Used 2009 Volvo V70 Review

We generally prefer wagons to SUVs, but the 2009 Volvo V70 makes us think twice. Its disappointing fuel economy puts it on par with more spacious crossover SUVs, and its handling isn't significantly better.

what's new

After a complete redesign last year, the 2009 Volvo V70 receives standard Bluetooth connectivity and foglights, as well as a newly optional Technology Package that includes active bi-xenon headlights with washers, satellite radio, a premium audio system and rear-seat headphone jacks and audio controls.

vehicle overview

If you ask our editors how they feel about wagons, you'll get a roomful of skyward-pointing thumbs. After all, what's not to like about vehicles that offer the maneuverability and fuel economy of a car along with the cargo capacity of an SUV? Unfortunately, most Americans don't see eye to eye with us on this one, as "wagon" has become a dirty word in the U.S. automotive market, largely brushed aside with the advent of the minivan, then the large SUV and now the crossover. However, a few stubborn holdouts remain -- and one of them is the 2009 Volvo V70.

Based on Volvo's top-of-the-line S80 sedan, the 2009 V70 enters its second year of production with a number of appealing virtues. First off, there's a cavernous 71 cubic feet of maximum cargo capacity, which is why people buy wagons instead of sedans in the first place. There's also Volvo's typical jaw-dropping assortment of standard and optional safety/alert features, including a blind-spot warning system (which illuminates LED warning lights when another car is along the wagon's side), Vehicle Distance Alert (which activates an alarm when you're too close to the car ahead), Driver Alert Control (which alerts the driver if the car seems to be out of control), a collision warning system (which warns of imminent collisions and applies the brake if necessary) and a lane-departure warning system (which beeps some sense into you when you start to meander into the adjacent lane). Additionally, the V70 is the only vehicle with standard integrated height-adjustable child booster seats, and its exterior and interior styling bear the unmistakable stamp of Swedish sophistication.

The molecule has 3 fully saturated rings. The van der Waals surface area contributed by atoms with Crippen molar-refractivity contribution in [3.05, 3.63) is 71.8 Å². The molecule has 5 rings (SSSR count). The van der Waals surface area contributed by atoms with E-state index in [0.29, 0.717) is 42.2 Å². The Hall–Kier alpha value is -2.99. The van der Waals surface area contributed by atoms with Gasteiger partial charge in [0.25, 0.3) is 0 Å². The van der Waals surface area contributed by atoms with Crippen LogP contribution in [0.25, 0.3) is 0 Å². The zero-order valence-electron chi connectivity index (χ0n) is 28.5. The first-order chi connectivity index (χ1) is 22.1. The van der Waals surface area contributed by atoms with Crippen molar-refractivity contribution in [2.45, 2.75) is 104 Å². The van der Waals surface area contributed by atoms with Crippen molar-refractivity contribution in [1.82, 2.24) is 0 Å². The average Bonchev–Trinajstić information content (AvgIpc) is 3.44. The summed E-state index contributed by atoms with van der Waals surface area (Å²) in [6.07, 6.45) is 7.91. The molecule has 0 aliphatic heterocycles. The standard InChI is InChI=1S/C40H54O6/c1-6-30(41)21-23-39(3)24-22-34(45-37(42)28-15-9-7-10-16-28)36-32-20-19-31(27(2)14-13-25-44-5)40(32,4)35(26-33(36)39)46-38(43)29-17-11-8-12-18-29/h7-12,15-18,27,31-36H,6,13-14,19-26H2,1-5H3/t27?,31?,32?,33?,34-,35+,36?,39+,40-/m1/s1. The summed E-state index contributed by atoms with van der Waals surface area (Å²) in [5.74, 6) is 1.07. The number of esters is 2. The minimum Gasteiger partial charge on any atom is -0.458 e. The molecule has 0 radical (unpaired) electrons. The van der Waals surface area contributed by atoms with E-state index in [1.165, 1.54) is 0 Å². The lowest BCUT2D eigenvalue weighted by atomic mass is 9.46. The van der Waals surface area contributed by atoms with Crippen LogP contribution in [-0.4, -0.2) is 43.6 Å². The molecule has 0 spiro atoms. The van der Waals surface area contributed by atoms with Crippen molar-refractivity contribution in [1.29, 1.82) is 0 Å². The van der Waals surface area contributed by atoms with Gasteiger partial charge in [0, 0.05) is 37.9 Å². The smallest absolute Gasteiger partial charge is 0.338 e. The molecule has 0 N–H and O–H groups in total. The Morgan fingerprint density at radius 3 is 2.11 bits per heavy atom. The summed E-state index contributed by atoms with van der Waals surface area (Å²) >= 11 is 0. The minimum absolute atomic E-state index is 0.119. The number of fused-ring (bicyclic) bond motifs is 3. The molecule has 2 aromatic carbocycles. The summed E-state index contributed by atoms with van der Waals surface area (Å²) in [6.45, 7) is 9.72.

That's the good news. The bad news is that the V70 fails to distinguish itself from the teeming pack of crossover SUVs. The sole available engine -- a 235-horsepower 3.2-liter inline-6 -- sounds unbecomingly truckish under hard acceleration. It's truckish at the gas pump, too, with EPA fuel economy estimates of just 16 mpg city/25 mpg highway and 20 mpg combined -- that's a virtual dead heat with the gargantuan Chevrolet Traverse and Ford Flex crossover SUVs. Moreover, while the V70 has a lower center of gravity than these beasts, its handling is hardly impressive. And the Volvo's maximum passenger capacity is just five, while the Flex and Traverse (among numerous others) offer third-row seating.

We like the 2009 Volvo V70's combination of safety and style, and for some shoppers, these two virtues may be enough to clinch the deal. However, in addition to the crossover SUVs already mentioned, it's worth noting that the Volkswagen Passat wagon offers similar versatility along with superior handling and substantially better gas mileage. Furthermore, while smaller wagons such as the Audi A4 Avant and BMW 3 Series are down on interior space, they're easier on gas and downright fun to drive. If Swedish is your thing, the Saab 9-3 SportCombi is also worth some consideration. In sum, while the V70 is undoubtedly a competent vehicle, we'd recommend shopping around before deciding that it's the wagon for you.

trim levels & features

The 2009 Volvo V70 midsize wagon comes in one trim level. Standard features include 16-inch alloy wheels, foglights, power heated mirrors, cruise control, Bluetooth connectivity, dual-zone automatic climate control, a power front seat with lumbar adjustment and driver memory, a tilt/telescoping wheel, a 40/20/40-split-folding rear seat, two dual-height integrated child booster seats and an eight-speaker stereo with a six-CD changer and an auxiliary audio jack.